At a recent holiday soiree with colleagues from Hyannis East Elementary School, in Cape Cod, Massachusetts, Karen Chenier bartered and came away with the evening's most coveted gag gift: an oversize black T-shirt with white lettering that read, "I Survived the Portables."
"It was just the comic relief we needed," says the teaching assistant, "especially after all that we'd been through in the past months."
Due to overcrowding at their former school, Marstons Mills East Elementary School, in September, three classrooms of prekindergarten students moved to portable trailers located on the Hyannis East campus. It turns out that these run-down structures, featuring chipped paint, tatty gray carpets, and water-stained walls and ceilings, weren't just ugly -- they were unhealthy. In December, the group got orders to abandon the portables after tests revealed the presence of environmental hazards. Mold, mildew, and other pollutants triggered allergies, headaches, and sinus and breathing problems among students and teachers. And poor heating and cooling systems made the indoor temperatures difficult to regulate.
"We were told it was an absolute necessity that we get out and find a new home," Chenier says. "It obviously wasn't a great place for us and our kids."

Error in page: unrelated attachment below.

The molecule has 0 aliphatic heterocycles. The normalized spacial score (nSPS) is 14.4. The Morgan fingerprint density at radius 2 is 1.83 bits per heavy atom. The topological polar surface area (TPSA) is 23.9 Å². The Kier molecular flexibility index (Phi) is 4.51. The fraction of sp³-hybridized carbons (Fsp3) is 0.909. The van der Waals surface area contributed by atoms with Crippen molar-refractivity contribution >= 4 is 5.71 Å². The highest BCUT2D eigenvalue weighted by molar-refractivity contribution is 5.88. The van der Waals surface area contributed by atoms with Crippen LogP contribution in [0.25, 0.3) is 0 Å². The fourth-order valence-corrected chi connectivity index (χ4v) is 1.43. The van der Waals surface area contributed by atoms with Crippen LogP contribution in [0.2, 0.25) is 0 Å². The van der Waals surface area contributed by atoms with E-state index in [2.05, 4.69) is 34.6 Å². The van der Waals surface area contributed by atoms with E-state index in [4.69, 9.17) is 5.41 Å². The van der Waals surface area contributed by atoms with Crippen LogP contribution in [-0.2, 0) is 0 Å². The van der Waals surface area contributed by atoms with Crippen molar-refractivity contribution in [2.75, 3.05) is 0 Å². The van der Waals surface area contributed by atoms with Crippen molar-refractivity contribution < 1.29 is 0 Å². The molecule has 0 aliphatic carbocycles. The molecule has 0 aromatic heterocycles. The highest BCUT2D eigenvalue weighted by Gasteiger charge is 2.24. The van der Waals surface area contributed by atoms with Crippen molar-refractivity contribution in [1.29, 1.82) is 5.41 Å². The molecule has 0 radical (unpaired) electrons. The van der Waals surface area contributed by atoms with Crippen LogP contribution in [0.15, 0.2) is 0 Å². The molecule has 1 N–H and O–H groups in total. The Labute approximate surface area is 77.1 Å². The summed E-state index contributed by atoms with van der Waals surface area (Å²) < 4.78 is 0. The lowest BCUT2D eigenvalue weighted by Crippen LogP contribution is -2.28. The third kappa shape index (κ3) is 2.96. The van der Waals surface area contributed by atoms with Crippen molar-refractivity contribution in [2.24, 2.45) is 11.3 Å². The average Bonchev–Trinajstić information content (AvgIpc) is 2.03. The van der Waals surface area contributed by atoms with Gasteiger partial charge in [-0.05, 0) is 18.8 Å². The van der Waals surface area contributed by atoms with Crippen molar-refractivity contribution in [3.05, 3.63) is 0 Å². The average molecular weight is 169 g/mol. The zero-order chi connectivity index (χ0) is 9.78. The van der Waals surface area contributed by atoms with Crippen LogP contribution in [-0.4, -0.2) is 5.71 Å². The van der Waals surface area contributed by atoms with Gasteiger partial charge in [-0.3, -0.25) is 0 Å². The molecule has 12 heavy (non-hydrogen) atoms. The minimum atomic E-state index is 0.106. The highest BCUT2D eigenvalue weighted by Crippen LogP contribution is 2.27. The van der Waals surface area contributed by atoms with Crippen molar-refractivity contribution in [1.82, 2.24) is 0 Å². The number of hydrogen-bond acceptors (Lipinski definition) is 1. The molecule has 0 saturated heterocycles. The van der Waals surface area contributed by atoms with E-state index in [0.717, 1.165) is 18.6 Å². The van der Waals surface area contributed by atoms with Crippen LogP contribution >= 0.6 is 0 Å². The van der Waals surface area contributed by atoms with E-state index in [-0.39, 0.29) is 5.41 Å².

Situations such as these come as no surprise to Michael Henning, director of governmental affairs at Mobile Modular, a modular-building leasing company in San Clemente, California.
"Unfortunately, portables are often used as a stop-gap measure, so money isn't invested in maintaining them," he says. "But portable classrooms now are providing permanent classrooms in a modular manner."
Therein lies the problem. Despite their unappealing appearance, these dull, box-like trailers, called portables, modulars, or prefabs, serve a crucial purpose: They house students in a pinch, and do so inexpensively. So, when areas face natural disasters such as Hurricane Katrina or spikes in the school-age population like California's in the 1980s and 1990s, portables roll in to save the day. But what's typically intended as a short-term quick fix too often becomes a permanent and -- as at Hyannis East -- neglected eyesore on school campuses.
School administrators in need of more room but bound by tight budgets may tend to accept the drabness of prefabs as unavoidable. Yet in an age of extreme makeovers, not everyone feels this way: Los Angeles architect Jennifer Siegal, for one, sees portables through an entirely different lens.
For her, the potential of these structures overshadows their flaws. By literally thinking outside the box, Siegal has designed modular classrooms for the Country School, in southern California, that should rescue portables from their image as architectural afterthoughts.
"The bones of these buildings are really interesting," says Siegal, speaking from her firm, Office of Mobile Design, in Venice, California. "It's how they're clad that's really horrible."